No Comply, Somerset House’s survey of skate culture, opens with Henry Kingsford’s black and white photograph of Helena Long - British skateboarder, filmmaker and the exhibition’s consultant curator - traversing a deserted Trafalgar Square on a skateboard. Taken during the 2020 Covid-19 pandemic lockdown, this photograph symbolises the recent surge in popularity experienced by the sport as we sought alternative outdoor leisure activities, exercise regimens and modes of transport during the lockdowns. Now, with skateboarding recently making its debut at the Tokyo 2020 Olympic Games, fresh recognition of its worldwide popularity and enduring cultural influence, No Comply charts the history of UK skateboarding since its advent in the 1970s.
The exhibition’s three overarching themes - the importance of skateboarding’s DIY ethos, skaters access to immediate independence and ability to take control of their urban surroundings, and the prominence of collectivism and community engendered by skate culture - may go some way to explaining the activity’s allure to visual artists, with many contemporary artists coming of age amongst skate communities or maintaining a multi-disciplinary passion for skating.
“In its quest for perfection of form for its own sake, skateboarding is to pavement what [Clement] Greenberg argued paint is to canvas.” - Hamza Walker, Director of LAXART
In 2010 Dan Colen presented his latest solo exhibition, Poetry, at Gagosian Gallery’s 555 West 24th Street space in New York, following the death of longtime friend and frequent collaborator Dash Snow the year prior. During the preparation and installation of the exhibition, considered by many to be an artistic eulogy to his late friend, Colen built a large skate ramp in the gallery space and invited members of New York’s skate community to skate the plywood half-pipe. Afterworks, Colen upturned the ramp to create Overture ("Two Minutes in Silver Wells, Two Minutes Here, Two Minutes There, It Was Going to be Over in this Bedroom in Encino") a mournful sculpture that formed the centre point of the exhibition and allowed visitors to walk beneath its bridge-like facade and gaze-up at the skid marks created by the skateboard wheels. Demonstrating a unique consideration of mark-making, a permanence born from transience, the artwork also serves as an homage to Colen’s teenage obsession with skateboarding, an activity that he credits with not only introducing him to art and art-making but also to a community of friends and colleagues such as Snow and artist/photographer Ryan McGinley.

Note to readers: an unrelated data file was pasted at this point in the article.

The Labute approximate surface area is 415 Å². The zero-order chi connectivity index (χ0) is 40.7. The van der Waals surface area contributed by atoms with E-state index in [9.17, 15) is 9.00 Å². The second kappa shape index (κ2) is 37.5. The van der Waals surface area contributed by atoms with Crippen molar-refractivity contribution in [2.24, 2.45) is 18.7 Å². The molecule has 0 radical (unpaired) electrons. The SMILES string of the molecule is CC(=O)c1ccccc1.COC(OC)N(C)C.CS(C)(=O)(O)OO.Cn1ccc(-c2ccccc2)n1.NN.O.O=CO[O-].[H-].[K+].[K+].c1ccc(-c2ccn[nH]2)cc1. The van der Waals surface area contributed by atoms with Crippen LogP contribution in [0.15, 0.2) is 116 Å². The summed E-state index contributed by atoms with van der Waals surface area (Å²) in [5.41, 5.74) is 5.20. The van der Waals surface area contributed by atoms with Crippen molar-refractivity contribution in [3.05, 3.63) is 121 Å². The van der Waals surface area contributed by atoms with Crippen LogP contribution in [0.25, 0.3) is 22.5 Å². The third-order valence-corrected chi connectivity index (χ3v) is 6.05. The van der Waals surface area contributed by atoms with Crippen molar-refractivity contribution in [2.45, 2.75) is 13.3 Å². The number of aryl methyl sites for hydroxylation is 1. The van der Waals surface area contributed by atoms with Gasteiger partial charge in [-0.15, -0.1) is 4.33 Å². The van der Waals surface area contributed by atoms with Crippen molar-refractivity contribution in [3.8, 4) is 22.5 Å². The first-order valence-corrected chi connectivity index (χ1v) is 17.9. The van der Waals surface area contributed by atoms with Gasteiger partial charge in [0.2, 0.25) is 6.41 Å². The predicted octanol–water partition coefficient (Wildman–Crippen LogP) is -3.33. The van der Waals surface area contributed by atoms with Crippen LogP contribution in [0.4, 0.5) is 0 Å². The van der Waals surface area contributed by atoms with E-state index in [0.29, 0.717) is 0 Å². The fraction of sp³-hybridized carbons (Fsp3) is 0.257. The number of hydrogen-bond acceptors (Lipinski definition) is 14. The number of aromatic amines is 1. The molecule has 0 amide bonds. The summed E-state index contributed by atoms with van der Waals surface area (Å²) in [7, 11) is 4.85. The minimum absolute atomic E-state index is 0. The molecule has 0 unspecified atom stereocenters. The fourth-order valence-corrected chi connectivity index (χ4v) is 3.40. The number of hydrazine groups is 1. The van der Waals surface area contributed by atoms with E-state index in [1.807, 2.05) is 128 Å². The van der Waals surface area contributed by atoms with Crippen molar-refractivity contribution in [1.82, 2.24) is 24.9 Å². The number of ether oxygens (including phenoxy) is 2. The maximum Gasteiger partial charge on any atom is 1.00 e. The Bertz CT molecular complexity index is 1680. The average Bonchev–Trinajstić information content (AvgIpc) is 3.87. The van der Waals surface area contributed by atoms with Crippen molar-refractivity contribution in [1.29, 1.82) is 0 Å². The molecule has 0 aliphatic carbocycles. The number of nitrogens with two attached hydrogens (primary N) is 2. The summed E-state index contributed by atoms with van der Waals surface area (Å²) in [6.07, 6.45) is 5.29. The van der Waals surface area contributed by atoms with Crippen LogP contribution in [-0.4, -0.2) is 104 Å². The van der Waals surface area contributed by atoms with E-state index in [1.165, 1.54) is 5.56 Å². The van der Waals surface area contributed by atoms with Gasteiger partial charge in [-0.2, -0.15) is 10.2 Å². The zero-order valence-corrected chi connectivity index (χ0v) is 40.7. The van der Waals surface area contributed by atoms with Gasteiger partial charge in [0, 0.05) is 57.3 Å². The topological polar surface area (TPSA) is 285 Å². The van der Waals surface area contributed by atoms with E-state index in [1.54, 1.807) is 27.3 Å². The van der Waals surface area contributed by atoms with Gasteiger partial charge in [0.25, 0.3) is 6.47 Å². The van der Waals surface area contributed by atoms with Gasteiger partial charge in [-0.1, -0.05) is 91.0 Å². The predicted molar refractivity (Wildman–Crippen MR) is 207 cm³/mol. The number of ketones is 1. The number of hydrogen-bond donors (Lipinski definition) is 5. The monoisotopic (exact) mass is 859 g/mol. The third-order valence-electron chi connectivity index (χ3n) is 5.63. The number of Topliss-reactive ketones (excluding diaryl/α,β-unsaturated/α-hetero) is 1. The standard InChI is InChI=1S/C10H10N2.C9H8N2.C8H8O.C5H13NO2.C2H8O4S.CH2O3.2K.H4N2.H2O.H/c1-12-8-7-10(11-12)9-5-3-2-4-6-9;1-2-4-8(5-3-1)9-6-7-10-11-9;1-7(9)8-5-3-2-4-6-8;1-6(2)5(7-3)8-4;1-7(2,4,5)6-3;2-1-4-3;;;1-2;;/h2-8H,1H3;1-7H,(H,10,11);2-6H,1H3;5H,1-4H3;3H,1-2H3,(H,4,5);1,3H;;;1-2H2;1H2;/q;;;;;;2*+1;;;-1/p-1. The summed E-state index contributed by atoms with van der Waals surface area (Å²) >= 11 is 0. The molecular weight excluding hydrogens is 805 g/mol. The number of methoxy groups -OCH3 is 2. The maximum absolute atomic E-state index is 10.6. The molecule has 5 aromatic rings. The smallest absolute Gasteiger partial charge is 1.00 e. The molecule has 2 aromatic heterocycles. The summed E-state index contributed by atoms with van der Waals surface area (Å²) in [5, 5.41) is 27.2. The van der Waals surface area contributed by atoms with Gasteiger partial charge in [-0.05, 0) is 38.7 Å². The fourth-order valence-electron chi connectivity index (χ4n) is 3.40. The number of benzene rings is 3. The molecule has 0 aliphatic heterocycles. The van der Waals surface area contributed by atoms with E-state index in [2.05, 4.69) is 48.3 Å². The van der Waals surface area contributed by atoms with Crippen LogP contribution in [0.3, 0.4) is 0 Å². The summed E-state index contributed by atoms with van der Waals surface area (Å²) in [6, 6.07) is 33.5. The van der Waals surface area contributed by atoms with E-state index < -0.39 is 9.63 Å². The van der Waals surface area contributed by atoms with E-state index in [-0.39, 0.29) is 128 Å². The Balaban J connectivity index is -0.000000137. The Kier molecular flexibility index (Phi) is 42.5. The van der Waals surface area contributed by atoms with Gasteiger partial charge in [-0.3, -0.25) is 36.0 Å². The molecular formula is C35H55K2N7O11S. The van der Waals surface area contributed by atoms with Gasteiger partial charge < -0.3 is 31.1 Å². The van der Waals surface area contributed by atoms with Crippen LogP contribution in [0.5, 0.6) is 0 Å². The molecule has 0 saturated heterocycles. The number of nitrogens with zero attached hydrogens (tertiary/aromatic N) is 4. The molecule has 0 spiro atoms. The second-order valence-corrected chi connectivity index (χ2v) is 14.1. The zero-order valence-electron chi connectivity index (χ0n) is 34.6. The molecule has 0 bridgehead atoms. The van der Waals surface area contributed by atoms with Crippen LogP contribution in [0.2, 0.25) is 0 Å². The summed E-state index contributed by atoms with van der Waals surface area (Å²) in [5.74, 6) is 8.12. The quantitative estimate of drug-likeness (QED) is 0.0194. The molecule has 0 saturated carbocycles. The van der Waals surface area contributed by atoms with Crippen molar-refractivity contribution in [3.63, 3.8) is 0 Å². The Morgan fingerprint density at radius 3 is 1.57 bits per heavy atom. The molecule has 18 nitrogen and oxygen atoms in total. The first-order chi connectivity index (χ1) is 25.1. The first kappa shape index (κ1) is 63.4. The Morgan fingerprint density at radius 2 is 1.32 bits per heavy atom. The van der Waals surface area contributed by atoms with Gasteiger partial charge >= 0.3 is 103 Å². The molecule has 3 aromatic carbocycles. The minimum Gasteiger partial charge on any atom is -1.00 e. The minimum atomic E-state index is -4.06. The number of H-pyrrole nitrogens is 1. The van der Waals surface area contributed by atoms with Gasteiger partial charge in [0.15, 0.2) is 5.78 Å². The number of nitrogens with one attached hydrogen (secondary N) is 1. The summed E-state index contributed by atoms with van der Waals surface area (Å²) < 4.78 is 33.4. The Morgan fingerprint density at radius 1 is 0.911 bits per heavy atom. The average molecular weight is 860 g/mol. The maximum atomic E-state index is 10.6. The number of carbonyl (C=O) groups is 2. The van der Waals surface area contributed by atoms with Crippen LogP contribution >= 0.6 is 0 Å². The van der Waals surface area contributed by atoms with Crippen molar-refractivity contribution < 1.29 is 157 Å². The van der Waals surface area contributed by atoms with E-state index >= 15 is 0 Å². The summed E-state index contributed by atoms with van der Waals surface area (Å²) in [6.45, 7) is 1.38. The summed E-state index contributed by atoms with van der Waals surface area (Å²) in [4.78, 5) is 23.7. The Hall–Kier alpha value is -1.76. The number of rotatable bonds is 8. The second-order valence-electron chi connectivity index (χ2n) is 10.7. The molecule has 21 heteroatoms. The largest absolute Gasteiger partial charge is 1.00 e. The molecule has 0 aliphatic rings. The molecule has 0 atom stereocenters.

Colen, Snow and to a lesser extent McGinley were all championed during the early stages of their careers by Jeffrey Deitch, former director of the Museum of Contemporary Art (MoCA), Los Angeles and curator-extraordinaire famed for presenting innovative and disruptive exhibitions at his erstwhile gallery Deitch Projects (1996-2010). Deitch, frequently ahead of the curve, had noticed the growing community of skater artists and in 2002 ‘Session the Bowl’ opened in New York with a performance by the 5Boro Skate Crew. The exhibition, featuring paintings, drawings and photographs by over thirty artists who either skated themselves or engaged directly with, and were inspired by, the skate community, is long-renowned for the sculptural/architectural intervention Free Basin by artist collective Simparch, a large skate-bowl that filled almost the entire gallery space and foreshadowed Colen’s Overture.